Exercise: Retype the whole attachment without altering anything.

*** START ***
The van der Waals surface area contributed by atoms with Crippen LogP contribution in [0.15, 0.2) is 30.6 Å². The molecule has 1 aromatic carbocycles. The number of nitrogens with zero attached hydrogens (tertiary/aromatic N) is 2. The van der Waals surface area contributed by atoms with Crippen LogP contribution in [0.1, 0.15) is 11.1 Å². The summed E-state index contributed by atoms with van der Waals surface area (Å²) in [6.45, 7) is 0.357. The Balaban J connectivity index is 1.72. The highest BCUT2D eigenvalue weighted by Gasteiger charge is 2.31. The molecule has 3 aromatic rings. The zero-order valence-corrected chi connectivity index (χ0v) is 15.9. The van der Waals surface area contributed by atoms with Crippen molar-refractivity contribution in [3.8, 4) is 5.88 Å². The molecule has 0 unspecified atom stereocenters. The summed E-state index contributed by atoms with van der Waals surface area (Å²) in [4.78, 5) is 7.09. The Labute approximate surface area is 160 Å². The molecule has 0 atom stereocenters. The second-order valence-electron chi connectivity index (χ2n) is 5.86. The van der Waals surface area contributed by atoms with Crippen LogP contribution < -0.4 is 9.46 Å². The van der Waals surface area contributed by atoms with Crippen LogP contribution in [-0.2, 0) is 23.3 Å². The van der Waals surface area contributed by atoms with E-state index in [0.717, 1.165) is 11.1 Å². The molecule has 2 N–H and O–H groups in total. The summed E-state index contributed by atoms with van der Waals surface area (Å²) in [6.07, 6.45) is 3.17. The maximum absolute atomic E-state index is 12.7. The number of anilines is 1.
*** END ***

The van der Waals surface area contributed by atoms with Crippen LogP contribution in [0.15, 0.2) is 30.6 Å². The molecule has 1 aromatic carbocycles. The number of nitrogens with zero attached hydrogens (tertiary/aromatic N) is 2. The van der Waals surface area contributed by atoms with Crippen LogP contribution in [0.1, 0.15) is 11.1 Å². The summed E-state index contributed by atoms with van der Waals surface area (Å²) in [6.45, 7) is 0.357. The Balaban J connectivity index is 1.72. The highest BCUT2D eigenvalue weighted by Gasteiger charge is 2.31. The molecule has 3 aromatic rings. The zero-order valence-corrected chi connectivity index (χ0v) is 15.9. The van der Waals surface area contributed by atoms with Crippen molar-refractivity contribution in [3.8, 4) is 5.88 Å². The molecule has 0 unspecified atom stereocenters. The summed E-state index contributed by atoms with van der Waals surface area (Å²) in [4.78, 5) is 7.09. The Labute approximate surface area is 160 Å². The molecule has 0 atom stereocenters. The second-order valence-electron chi connectivity index (χ2n) is 5.86. The van der Waals surface area contributed by atoms with Crippen LogP contribution < -0.4 is 9.46 Å². The van der Waals surface area contributed by atoms with Crippen LogP contribution in [-0.2, 0) is 23.3 Å². The van der Waals surface area contributed by atoms with E-state index in [0.717, 1.165) is 11.1 Å². The molecule has 2 N–H and O–H groups in total. The summed E-state index contributed by atoms with van der Waals surface area (Å²) in [6.07, 6.45) is 3.17. The maximum absolute atomic E-state index is 12.7. The number of anilines is 1.